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Showing posts from January, 2011

New World Comin'

January 31, 2011 – Alright, already! So I’m late to the party! So I DIDN’T KNOW ABOUT MIKE RUPPERT until last week. MY BAD. MY REALLY, REALLY, REALLY BAD. I admit it. Since it’s well past time for me to do some major catching up, maybe you’d like to come along for the ride. We’ll be visiting Mike at the Progressive Radio Network, the site of his weekly radio program, The Lifeboat Hour.
I won’t belabor Mike’s past achievements, largely because it seems they are known to everyone in this particular universe except me. I will point out that one of Ruppert’s many stated goals is to move to the Pacific Northwest sooner rather than later, in order to ride out the Transition. Which brings me to my first question/observation: Do he and Alex Smith (Radio Ecoshock) know each other? Alex lives in Vancouver. They sure ought to, old rockers that they both are. Though Alex cannot claim membership in a band (well – I don’t THINK he can), as Mike does, he does use his program as a venue for newbies, o…

Both Feet in the Past, One Eye on the Future

January 24, 2011 – The security guard where I work was kind enough to bring me the Dec/Jan issue of EcoWatch, an environmental journal published in Cleveland.I’d never seen it before, and was encouraged to find that such a thing existed in the nation’s most in-love-with-the-status-quo state. It’s the brainchild of Stefanie Penn Spear, the founder and executive director.She’s been an environmental activist for more than 20 years, and – so her “Letter from the Editor” reads – is dedicated to educating Ohioans about solution-based sustainability projects.While that needs to say “solutionS-based,” it sounds like an excellent starting point.The front page carries an article titled “What is Ohio’s Green Energy Future?”Given that a Republican governor was just elected, one who ran on a platform of – and I quote – everyone “pushing and pulling together,” the author may well ask.Ohio’s Advanced Energy Fund (AEF) will “run out of gas” if not renewed by the legislature this year.John Kasich, our…

The Art of Living and Giving

January 18 - Gail the Actuary has written a wonderful article for the Oil Drum ( I missed it the first time around, but it was republished this past Thanksgiving. Titled “Thanksgiving: A Time to Think about Gift Economies?”, Gail acquaints us with societies/economies that accord recognition, not to individuals who HAVE a lot, but to individuals who GIVE, or share, a lot. While I am forced to question her wave-of-the-hand dismissal of barter (my brother belonged to a barter organization that allowed him to, among other things, have his lawn sodded and his kids’ cavities filled), and believe it could definitely have a role to play in post-carbon civilization (along with local currency), gift economies have become so far removed from our daily existence in which everything is monetized, I think the idea definitely warrants discussion.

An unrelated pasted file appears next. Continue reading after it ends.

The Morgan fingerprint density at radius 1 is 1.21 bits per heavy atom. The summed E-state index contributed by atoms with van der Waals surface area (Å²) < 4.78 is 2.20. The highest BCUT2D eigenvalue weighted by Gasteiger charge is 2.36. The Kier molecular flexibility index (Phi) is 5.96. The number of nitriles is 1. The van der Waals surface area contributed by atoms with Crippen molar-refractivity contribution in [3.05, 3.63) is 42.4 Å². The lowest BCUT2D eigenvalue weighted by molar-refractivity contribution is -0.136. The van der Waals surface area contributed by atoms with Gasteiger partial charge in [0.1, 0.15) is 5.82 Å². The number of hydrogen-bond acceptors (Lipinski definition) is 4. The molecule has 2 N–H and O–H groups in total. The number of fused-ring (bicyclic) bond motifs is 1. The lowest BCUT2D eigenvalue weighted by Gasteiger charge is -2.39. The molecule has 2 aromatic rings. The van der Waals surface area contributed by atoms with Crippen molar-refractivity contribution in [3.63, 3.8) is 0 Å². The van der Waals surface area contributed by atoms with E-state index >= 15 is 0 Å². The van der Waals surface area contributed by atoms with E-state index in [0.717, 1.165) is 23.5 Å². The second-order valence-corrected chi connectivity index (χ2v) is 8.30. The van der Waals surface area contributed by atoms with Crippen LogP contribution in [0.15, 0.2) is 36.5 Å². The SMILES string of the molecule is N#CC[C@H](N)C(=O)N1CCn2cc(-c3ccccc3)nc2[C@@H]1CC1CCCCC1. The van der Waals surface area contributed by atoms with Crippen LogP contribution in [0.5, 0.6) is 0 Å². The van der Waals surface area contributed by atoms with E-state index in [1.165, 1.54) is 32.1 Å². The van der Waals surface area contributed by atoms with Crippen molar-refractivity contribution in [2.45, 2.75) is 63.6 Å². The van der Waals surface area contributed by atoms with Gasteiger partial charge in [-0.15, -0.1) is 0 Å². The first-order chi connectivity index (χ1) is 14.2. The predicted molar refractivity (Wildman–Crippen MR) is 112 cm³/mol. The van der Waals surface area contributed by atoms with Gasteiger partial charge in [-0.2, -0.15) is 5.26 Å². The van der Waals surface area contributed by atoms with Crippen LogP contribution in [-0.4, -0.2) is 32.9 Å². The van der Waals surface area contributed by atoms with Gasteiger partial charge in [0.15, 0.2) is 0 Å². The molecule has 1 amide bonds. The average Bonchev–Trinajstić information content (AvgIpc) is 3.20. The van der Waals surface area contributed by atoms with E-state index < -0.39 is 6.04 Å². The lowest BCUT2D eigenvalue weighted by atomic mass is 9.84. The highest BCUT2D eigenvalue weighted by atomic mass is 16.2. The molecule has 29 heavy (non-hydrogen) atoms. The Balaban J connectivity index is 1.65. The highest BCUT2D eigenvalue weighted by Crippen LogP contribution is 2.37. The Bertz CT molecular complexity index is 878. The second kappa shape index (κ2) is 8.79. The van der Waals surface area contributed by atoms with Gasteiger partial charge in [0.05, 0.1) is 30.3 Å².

Wikipedia’s definition of a gift economy, which Gail quotes in her article, is a good place to start.

Actions Speak Louder Than Words

January 12, 2011 – Have you heard about WaterLess Jeans? If not, you will be. Levi’s is introducing jeans that use 28% less water in their manufacture. They’ve achieved this by reducing the number of washing machine cycles new jeans are subjected to; incorporating ozone processing into the garment washing; and removing the water from stone washing. The new jeans go on sale this month, and the spring lineup promises to save 4,227,000 gallons of water. More and more vendor factories will be bringing the process online, with a major decrease in water usage the goal for Fall 2011.
Of even greater importance is Levi’s interest in reducing the need for irrigation, and the use of pesticides, in the growing of cotton. Twenty-five percent of all pesticide use is directed at growing cotton. Reducing pesticide use is critical to bringing the occurrence of cancer in this country under control.
What else can businesses do to reduce environmental harm? One environmental watchdog that works closely wi…

News on Parade

January 3, 2011 – Here’s wishing you a very Happy New Year! It promises to be an eventful one, that’s for sure. Let’s take a look at items in the news.

“Blizzard is ‘Budget Buster’ for Cities” – This is why it would have made a lot of sense not to waste money on wars that should never have been fought in the first place. This is why we need to get out of Iraq and Afghanistan pronto. Cities up and down the East Coast were walloped first with snow, then cleaning up the snow, then paying for the cleanup. It was a dreadful December. Snow removal cost Danbury, CT $450K for just one storm. Apparently the fact that this major storm occurred on a Sunday made it hurt that much more: even NYC is having trouble forking out the overtime. Most cities had to put their entire public works departments out on the streets AND hire outside contractors, to boot. Cranston, RI, Ridgefield, CT, and Rahway, NJ, were all struggling to begin with, because of the recession. Big-time snow removal means no money f…